Response Time in High-Frequency Quantum Transport
The theory of quantum transport is the theoretical basis for nanostructure devices. In the last few years, the theory of quantum transport has been extensively discussed, developed, and tested . Much of this discussions, however, has been centered on DC transport. The question naturally arises as to whether, and if so to what extent, we can generalize the results of DC Quantum transport theory and apply them in the high frequency regime. In this paper we study this question. Specifically, we consider the question of the intrinsic time scale of AC operation. Just like the drift diffusion process in a conventional semiconductor device sets one such time scale, so too do various physical processes in a quantum device. We concentrate on two such processes: the RC response and the time scale related to tunneling (see below). It will become clear in the following that this problem is a complicated one; while various formulations in the literature capture some aspects of the problem, a complete description does not appear possible, and any oversimplification can only lead to erroneous results.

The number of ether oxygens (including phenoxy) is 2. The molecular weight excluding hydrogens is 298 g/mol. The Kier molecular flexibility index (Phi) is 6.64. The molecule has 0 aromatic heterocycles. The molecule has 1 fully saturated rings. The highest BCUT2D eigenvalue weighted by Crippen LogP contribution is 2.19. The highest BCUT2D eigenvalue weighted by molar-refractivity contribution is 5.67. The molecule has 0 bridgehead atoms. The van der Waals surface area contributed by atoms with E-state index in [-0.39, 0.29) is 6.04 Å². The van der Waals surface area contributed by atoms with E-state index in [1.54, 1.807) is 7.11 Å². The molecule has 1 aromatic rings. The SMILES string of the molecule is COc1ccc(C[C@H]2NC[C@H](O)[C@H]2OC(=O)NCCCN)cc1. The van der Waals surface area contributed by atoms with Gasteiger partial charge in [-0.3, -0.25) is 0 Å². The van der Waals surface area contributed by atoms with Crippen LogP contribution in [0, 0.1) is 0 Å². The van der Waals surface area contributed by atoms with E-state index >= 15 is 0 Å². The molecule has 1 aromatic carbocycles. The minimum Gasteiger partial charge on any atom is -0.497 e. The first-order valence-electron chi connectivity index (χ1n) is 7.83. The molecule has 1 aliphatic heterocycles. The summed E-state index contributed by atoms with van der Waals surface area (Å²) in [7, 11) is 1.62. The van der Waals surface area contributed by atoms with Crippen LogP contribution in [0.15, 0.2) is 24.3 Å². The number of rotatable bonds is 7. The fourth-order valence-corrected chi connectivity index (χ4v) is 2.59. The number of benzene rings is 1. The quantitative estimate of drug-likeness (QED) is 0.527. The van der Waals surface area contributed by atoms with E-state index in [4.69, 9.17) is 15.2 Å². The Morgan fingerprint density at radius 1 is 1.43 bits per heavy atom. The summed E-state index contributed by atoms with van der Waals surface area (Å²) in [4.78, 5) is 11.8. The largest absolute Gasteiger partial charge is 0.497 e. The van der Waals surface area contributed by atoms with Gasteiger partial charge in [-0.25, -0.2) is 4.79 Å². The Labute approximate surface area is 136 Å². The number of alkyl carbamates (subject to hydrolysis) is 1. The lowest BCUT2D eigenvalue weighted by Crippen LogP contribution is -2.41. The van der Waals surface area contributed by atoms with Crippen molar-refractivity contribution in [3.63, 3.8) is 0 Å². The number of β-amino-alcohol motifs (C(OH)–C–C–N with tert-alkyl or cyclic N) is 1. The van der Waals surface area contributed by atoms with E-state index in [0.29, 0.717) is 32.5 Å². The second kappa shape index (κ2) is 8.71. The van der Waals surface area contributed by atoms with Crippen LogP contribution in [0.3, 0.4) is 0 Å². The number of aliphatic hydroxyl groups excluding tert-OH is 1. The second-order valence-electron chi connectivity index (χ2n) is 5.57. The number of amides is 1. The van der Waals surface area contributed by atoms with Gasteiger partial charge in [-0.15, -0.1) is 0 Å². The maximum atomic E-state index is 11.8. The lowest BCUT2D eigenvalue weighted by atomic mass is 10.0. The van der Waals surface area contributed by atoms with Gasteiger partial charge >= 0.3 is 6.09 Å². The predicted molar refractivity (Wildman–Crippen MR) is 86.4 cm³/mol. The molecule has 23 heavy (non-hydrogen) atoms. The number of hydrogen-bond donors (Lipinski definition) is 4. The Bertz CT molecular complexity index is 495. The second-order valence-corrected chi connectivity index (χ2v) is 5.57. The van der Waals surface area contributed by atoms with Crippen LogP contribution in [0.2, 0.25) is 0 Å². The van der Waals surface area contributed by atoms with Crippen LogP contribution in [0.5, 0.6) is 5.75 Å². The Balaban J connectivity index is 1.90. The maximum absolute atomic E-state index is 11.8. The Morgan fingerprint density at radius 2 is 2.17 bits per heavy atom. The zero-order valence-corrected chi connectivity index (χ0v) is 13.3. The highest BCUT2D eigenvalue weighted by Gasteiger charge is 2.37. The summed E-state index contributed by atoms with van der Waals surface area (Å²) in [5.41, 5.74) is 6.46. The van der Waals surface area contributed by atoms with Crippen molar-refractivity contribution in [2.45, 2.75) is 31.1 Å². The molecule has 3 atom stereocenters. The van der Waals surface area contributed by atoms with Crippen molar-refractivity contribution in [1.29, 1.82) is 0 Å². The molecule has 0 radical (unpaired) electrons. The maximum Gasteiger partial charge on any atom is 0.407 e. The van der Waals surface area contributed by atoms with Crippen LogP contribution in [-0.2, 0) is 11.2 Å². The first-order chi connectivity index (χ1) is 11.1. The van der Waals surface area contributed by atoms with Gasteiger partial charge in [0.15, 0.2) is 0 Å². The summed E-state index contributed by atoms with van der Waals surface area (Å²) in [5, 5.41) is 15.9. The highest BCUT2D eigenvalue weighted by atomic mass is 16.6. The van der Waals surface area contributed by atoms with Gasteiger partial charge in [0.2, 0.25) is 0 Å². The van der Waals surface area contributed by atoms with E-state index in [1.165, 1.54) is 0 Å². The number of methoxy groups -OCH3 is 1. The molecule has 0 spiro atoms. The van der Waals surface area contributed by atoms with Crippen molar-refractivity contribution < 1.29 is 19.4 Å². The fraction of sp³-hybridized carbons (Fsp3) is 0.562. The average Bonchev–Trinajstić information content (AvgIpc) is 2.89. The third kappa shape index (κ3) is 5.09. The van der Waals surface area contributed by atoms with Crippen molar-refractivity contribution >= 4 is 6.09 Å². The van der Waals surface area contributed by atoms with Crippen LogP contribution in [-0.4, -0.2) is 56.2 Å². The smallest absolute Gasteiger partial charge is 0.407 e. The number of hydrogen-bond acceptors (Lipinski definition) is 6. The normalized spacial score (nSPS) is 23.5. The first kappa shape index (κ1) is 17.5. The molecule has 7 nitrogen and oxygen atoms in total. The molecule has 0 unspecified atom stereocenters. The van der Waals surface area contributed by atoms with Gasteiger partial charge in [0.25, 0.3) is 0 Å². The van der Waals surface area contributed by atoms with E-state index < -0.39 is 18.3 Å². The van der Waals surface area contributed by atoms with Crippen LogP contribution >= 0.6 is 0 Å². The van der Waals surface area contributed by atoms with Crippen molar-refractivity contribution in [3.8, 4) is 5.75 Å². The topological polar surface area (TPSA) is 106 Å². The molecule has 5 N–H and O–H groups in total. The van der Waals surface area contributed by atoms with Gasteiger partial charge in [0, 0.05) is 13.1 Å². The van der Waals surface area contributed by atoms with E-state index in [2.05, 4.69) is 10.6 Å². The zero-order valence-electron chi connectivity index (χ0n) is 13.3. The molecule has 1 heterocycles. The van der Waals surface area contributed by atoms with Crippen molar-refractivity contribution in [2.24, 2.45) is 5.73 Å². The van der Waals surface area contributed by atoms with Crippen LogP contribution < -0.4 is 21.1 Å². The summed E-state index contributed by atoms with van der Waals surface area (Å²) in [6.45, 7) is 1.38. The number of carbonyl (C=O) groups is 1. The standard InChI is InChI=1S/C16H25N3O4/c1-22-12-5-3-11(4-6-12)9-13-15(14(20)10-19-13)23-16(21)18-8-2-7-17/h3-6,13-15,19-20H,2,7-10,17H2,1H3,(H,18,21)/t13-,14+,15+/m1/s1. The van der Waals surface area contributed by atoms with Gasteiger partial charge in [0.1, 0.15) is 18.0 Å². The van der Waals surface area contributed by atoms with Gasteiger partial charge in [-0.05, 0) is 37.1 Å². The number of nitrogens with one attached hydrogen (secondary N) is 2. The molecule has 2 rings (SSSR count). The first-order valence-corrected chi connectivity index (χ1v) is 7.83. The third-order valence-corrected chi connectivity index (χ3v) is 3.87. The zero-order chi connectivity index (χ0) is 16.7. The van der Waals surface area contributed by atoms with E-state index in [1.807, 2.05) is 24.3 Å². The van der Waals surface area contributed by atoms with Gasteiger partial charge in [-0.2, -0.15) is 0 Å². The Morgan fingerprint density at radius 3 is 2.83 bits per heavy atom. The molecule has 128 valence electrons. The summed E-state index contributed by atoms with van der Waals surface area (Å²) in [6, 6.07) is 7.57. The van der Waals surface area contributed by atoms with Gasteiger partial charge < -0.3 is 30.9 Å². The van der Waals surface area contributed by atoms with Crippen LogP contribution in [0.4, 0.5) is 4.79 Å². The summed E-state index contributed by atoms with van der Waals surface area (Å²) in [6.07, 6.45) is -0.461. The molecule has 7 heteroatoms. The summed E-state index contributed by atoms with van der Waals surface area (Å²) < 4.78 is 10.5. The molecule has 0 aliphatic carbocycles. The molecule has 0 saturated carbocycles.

Unable to display preview. Download preview PDF.
- For a general review see, e.g. the articles in: The Physics of Nonlinear Transport in Semiconductors, D.K. Ferry, J.R. Baker, C. Jacoboni, eds., Plenum, New York (1980); The Physics of Submicron Structures, H.L. Grubin, K. Hess, G.J. Iafrate, D.K. Ferry, eds., Plenum, New York (1982); IBM J. of Res. & Dev., 32, issues 1 and 3 (1988)Google Scholar
- P. Gueret, A. Baratoff, and E. Marclay, Verhandlungen der Deutschen Physikalischen Gesellschaft, Reihe 6, Band 21, 1446 (1986)Google Scholar
- Y. Fu, ‘Switching speed of a tunneling junction and the X-ray edge problem’, to be publishedGoogle Scholar
- Y. Fu, ‘AC I-V characteristics of a resonant tunneling diode: a steady state numerical study’, to be publishedGoogle Scholar
- CM. Bender, private communicationGoogle Scholar